Hewlett-Packard’s announcement today that it will shut its WebOS operations and spin off its PC business is drawing some ridicule on Twitter. Among the witty cracks is a comment from Michael Dell, the chief executive of Dell, who wrote, “If HP spins off their PC business, maybe they will call it Compaq?”

That’s a reference to HP’s grand plan to become the world’s largest PC maker with the acquisition of Compaq Computer in 2001.

“HP….They are calling it a separation but it feels like a divorce,” Dell said in a follow-up tweet.

Clearly, the blogosphere is in the mood for piling it on and making fun of HP’s strategic retreat from tablets, phones and even PCs.

Rahul Sood reacted with disbelief to the HP decision. Sood sold his game PC company VoodooPC to HP during the Mark Hurd era, only to see it shut down. He left to join Microsoft, but was active on Twitter today.

“Only God can help HP if they spin the PC business off completely,” he tweeted. “I don’t see it happening.”

Sood said it is possible HP will license WebOS to other players such as HTC. He said he urged that plan while he was still at HP. In another tweet, he said, “Bah…I am really disappointed in HP.” In another tweet, he said, “People can say what they want about Mark Hurd. One thing for sure. He was a fighter and believed in keeping it together.”

Sood also said, “@michaeldell is snickering in his lair right now.”

Sood was clearly not speaking for Microsoft, which is still a big ally of HP’s in the PC business. And another tweeter noted that Microsoft is a big winner in HP’s decision, since HP will likely turn to Windows 8 for its tablets in the future.

A commenter named @laura_june wrote, “I feel like HP didn’t even try,” a comment on the fact that HP owned WebOS for only four quarters and pulled out of the market after its first major product turned out to be a flop.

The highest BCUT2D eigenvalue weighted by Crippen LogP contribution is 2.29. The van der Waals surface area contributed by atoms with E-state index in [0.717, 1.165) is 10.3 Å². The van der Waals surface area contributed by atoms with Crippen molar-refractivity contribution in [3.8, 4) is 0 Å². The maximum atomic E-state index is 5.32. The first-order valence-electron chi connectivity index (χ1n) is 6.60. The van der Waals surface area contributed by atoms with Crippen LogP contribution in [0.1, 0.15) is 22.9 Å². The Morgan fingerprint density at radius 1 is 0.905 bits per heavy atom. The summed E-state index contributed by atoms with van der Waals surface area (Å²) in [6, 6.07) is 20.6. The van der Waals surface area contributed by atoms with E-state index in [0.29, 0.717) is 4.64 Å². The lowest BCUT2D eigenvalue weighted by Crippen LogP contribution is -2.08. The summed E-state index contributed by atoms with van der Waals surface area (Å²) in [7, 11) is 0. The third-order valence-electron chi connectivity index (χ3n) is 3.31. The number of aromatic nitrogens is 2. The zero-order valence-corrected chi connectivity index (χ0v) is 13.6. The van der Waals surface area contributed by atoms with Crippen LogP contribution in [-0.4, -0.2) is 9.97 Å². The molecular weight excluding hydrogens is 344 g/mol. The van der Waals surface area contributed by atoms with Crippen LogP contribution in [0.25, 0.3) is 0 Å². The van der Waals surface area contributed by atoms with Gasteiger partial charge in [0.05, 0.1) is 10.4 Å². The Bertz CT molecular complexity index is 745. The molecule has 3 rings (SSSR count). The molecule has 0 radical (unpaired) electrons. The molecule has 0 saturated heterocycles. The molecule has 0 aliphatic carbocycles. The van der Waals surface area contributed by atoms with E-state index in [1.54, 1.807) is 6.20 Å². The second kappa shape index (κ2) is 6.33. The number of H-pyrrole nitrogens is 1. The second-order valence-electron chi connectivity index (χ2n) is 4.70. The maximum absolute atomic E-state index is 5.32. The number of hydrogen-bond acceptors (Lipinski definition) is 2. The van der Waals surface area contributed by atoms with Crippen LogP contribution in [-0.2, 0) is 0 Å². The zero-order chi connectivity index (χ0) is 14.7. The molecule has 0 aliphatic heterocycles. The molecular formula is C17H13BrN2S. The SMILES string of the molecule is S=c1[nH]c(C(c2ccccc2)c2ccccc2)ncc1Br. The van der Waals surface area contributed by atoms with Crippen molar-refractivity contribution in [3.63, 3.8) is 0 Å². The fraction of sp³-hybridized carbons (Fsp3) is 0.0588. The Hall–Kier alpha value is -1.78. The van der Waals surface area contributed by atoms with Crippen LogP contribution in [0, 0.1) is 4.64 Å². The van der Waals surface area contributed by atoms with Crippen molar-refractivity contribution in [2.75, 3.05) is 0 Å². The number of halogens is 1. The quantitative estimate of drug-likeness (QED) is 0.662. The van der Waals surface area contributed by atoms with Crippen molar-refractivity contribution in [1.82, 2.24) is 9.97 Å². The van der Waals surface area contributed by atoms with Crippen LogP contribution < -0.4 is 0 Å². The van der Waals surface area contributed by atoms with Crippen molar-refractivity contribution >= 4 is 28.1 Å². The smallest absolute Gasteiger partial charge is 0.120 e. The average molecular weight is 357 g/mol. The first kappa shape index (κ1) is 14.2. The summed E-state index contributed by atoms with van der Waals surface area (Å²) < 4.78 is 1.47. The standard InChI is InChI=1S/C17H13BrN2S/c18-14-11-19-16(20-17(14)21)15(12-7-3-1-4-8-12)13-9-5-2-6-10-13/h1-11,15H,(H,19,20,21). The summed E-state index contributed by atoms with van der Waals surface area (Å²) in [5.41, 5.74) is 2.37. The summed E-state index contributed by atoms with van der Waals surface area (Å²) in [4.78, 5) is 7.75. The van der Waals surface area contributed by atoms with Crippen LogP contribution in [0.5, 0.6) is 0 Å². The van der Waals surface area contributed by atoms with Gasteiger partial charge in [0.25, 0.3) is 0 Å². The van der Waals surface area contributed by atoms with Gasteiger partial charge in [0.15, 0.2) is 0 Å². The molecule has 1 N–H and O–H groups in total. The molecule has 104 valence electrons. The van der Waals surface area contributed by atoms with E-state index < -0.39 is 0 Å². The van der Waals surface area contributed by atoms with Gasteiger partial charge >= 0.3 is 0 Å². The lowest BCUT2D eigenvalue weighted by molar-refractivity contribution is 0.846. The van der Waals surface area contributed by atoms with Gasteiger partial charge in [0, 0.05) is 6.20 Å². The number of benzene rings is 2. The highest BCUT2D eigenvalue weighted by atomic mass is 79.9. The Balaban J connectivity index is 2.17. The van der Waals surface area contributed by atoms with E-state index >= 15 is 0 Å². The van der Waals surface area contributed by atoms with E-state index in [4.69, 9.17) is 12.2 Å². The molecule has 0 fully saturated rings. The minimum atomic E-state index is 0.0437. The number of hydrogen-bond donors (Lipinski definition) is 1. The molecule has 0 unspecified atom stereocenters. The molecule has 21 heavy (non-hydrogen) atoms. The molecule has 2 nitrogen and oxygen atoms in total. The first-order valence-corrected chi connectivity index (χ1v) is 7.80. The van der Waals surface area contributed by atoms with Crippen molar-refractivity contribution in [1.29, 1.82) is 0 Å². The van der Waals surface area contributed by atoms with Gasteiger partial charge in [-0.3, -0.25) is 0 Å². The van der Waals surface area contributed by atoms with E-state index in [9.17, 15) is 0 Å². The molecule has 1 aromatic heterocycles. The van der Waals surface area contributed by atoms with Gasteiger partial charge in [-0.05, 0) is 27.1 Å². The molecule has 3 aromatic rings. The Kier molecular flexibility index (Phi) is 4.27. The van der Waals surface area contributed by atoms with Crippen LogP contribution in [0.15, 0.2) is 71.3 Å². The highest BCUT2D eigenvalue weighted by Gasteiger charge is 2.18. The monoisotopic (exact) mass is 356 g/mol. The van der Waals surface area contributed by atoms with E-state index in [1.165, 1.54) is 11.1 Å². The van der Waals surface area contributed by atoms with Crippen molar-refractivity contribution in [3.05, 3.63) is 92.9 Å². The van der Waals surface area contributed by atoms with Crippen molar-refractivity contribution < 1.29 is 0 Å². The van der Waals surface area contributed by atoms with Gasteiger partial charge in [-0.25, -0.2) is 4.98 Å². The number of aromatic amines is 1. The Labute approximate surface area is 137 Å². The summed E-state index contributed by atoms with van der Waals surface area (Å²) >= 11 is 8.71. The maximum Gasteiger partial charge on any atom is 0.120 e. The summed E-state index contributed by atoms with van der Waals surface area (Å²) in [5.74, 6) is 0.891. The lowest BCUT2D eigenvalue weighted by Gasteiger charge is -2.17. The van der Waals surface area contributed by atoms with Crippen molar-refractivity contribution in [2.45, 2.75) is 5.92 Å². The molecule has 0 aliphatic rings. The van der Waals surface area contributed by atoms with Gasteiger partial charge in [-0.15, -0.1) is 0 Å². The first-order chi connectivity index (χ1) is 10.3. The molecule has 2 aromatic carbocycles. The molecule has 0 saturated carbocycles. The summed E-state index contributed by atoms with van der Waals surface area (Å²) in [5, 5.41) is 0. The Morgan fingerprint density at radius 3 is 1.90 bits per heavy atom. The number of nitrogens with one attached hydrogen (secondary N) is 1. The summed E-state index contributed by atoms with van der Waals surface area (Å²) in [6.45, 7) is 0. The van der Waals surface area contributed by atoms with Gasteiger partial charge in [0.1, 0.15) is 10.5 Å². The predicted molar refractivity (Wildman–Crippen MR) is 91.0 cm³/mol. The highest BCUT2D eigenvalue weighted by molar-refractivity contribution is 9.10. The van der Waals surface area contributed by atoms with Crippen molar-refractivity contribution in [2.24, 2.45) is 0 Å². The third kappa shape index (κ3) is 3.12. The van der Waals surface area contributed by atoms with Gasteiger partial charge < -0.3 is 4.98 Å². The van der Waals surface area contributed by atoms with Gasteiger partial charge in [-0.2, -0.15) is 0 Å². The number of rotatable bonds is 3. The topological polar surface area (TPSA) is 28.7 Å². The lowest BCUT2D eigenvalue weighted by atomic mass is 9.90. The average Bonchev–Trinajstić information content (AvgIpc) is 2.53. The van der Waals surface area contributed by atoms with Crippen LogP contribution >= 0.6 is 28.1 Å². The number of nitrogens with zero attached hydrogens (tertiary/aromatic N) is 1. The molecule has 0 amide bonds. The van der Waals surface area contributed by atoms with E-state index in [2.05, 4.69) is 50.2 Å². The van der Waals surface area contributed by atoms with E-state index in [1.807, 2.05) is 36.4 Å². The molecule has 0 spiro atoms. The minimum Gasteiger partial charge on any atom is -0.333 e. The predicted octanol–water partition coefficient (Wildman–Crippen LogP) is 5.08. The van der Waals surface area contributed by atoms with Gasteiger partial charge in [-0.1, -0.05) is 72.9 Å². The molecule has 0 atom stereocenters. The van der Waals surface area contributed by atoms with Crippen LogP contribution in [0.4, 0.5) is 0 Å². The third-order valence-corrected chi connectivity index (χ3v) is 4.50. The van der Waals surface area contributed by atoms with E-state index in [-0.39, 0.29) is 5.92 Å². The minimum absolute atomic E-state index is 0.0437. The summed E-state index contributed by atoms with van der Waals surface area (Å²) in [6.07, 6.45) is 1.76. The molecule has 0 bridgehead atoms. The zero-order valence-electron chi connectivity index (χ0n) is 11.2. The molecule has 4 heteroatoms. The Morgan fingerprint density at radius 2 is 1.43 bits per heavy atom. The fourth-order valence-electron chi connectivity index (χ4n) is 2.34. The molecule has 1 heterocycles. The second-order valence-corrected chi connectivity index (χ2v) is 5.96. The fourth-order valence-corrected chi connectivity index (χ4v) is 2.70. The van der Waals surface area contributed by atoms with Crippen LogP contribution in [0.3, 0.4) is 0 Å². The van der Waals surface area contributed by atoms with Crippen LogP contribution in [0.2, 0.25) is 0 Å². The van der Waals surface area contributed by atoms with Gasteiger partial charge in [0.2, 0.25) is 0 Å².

Jeremy Littau (@jeremylittau) commented, “I find odd that HP killed its iPad killer two months after it shipped it. Not that it was any good, mind you.”

To be fair, HP was losing money on the WebOS, it knew that customers preferred the Apple product, and it faced years of work before it could make WebOS tablets into profitable products. Retreat seemed like a logical option under those conditions, even though the mobile computing market remains one of the most strategic to all tech companies.

A minority of commenters sympathized with HP, in a back-handed sort of way. Adam Parnes (@adamparnes) wrote, “HP made the right moves: it’s no Apple, so it shouldn’t even try.”

And what was HP itself tweeting while it was getting all of this criticism? “Singing by a campfire with friends,” in a tweet about the joys of Beats audio on HP computers and headsets.

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